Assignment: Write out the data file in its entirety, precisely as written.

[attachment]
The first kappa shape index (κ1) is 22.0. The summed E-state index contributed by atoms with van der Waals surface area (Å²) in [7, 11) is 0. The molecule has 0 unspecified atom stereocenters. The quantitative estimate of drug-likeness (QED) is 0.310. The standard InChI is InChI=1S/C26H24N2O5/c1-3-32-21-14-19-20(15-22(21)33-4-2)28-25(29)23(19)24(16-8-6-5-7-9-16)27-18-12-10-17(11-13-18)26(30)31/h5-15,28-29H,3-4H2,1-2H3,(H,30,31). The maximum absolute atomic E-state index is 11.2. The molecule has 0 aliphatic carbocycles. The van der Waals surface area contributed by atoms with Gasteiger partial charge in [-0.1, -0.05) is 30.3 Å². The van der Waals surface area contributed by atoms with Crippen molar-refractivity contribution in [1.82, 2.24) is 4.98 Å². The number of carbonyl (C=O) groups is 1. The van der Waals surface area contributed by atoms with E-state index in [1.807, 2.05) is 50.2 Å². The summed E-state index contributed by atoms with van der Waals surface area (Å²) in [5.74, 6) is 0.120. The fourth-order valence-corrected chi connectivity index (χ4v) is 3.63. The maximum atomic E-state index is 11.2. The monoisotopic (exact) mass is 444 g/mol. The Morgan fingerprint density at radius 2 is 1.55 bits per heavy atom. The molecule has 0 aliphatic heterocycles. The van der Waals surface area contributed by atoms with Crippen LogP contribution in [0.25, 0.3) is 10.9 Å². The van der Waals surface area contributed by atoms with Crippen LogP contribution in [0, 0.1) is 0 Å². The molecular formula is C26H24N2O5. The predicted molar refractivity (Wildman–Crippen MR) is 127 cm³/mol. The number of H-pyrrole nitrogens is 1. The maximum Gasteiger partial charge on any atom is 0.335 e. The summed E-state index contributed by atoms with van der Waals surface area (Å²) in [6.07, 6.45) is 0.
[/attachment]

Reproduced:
The first kappa shape index (κ1) is 22.0. The summed E-state index contributed by atoms with van der Waals surface area (Å²) in [7, 11) is 0. The molecule has 0 unspecified atom stereocenters. The quantitative estimate of drug-likeness (QED) is 0.310. The standard InChI is InChI=1S/C26H24N2O5/c1-3-32-21-14-19-20(15-22(21)33-4-2)28-25(29)23(19)24(16-8-6-5-7-9-16)27-18-12-10-17(11-13-18)26(30)31/h5-15,28-29H,3-4H2,1-2H3,(H,30,31). The maximum absolute atomic E-state index is 11.2. The molecule has 0 aliphatic carbocycles. The van der Waals surface area contributed by atoms with Gasteiger partial charge in [-0.1, -0.05) is 30.3 Å². The van der Waals surface area contributed by atoms with Crippen molar-refractivity contribution in [1.82, 2.24) is 4.98 Å². The number of carbonyl (C=O) groups is 1. The van der Waals surface area contributed by atoms with E-state index in [1.807, 2.05) is 50.2 Å². The summed E-state index contributed by atoms with van der Waals surface area (Å²) in [5.74, 6) is 0.120. The fourth-order valence-corrected chi connectivity index (χ4v) is 3.63. The maximum atomic E-state index is 11.2. The monoisotopic (exact) mass is 444 g/mol. The Morgan fingerprint density at radius 2 is 1.55 bits per heavy atom. The molecule has 0 aliphatic heterocycles. The van der Waals surface area contributed by atoms with Crippen LogP contribution in [0.25, 0.3) is 10.9 Å². The van der Waals surface area contributed by atoms with Crippen LogP contribution in [0, 0.1) is 0 Å². The molecular formula is C26H24N2O5. The predicted molar refractivity (Wildman–Crippen MR) is 127 cm³/mol. The number of H-pyrrole nitrogens is 1. The maximum Gasteiger partial charge on any atom is 0.335 e. The summed E-state index contributed by atoms with van der Waals surface area (Å²) in [6.07, 6.45) is 0.